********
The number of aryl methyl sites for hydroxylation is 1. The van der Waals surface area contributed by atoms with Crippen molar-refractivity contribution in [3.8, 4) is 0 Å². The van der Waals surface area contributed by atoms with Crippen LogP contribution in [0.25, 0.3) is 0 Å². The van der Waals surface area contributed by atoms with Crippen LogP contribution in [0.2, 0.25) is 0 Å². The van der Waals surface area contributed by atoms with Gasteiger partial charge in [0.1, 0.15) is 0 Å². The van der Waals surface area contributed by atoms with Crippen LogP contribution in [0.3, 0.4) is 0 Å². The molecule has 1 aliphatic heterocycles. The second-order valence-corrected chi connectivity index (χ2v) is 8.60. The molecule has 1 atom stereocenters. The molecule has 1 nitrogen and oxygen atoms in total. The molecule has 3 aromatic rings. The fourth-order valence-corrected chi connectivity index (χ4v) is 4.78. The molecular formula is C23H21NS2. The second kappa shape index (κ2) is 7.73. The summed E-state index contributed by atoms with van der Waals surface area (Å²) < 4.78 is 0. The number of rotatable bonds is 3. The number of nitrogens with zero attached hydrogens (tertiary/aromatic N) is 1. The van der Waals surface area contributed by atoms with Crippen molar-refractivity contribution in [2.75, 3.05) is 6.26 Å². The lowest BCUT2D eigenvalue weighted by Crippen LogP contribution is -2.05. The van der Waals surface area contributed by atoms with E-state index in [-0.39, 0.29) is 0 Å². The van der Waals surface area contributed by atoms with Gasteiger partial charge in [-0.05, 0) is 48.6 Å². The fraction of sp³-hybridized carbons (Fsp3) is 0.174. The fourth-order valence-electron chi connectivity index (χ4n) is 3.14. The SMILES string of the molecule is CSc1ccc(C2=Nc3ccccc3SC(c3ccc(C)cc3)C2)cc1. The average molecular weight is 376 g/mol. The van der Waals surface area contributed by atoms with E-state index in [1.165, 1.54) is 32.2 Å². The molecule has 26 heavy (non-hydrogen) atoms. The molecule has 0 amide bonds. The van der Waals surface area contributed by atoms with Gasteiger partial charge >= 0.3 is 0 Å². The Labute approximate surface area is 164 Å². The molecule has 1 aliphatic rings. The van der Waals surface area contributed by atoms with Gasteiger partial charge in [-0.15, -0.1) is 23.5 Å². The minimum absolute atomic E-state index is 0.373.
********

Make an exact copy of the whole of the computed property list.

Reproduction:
The number of aryl methyl sites for hydroxylation is 1. The van der Waals surface area contributed by atoms with Crippen molar-refractivity contribution in [3.8, 4) is 0 Å². The van der Waals surface area contributed by atoms with Crippen LogP contribution in [0.25, 0.3) is 0 Å². The van der Waals surface area contributed by atoms with Crippen LogP contribution in [0.2, 0.25) is 0 Å². The van der Waals surface area contributed by atoms with Gasteiger partial charge in [0.1, 0.15) is 0 Å². The van der Waals surface area contributed by atoms with Crippen LogP contribution in [0.3, 0.4) is 0 Å². The molecule has 1 aliphatic heterocycles. The second-order valence-corrected chi connectivity index (χ2v) is 8.60. The molecule has 1 atom stereocenters. The molecule has 1 nitrogen and oxygen atoms in total. The molecule has 3 aromatic rings. The fourth-order valence-corrected chi connectivity index (χ4v) is 4.78. The molecular formula is C23H21NS2. The second kappa shape index (κ2) is 7.73. The summed E-state index contributed by atoms with van der Waals surface area (Å²) < 4.78 is 0. The number of rotatable bonds is 3. The number of nitrogens with zero attached hydrogens (tertiary/aromatic N) is 1. The van der Waals surface area contributed by atoms with Crippen molar-refractivity contribution in [2.75, 3.05) is 6.26 Å². The lowest BCUT2D eigenvalue weighted by Crippen LogP contribution is -2.05. The van der Waals surface area contributed by atoms with E-state index in [-0.39, 0.29) is 0 Å². The van der Waals surface area contributed by atoms with Gasteiger partial charge in [-0.05, 0) is 48.6 Å². The fraction of sp³-hybridized carbons (Fsp3) is 0.174. The fourth-order valence-electron chi connectivity index (χ4n) is 3.14. The SMILES string of the molecule is CSc1ccc(C2=Nc3ccccc3SC(c3ccc(C)cc3)C2)cc1. The average molecular weight is 376 g/mol. The van der Waals surface area contributed by atoms with E-state index in [1.165, 1.54) is 32.2 Å². The molecule has 26 heavy (non-hydrogen) atoms. The molecule has 0 amide bonds. The van der Waals surface area contributed by atoms with Gasteiger partial charge >= 0.3 is 0 Å². The Labute approximate surface area is 164 Å². The molecule has 1 aliphatic rings. The van der Waals surface area contributed by atoms with Gasteiger partial charge in [-0.15, -0.1) is 23.5 Å². The minimum absolute atomic E-state index is 0.373.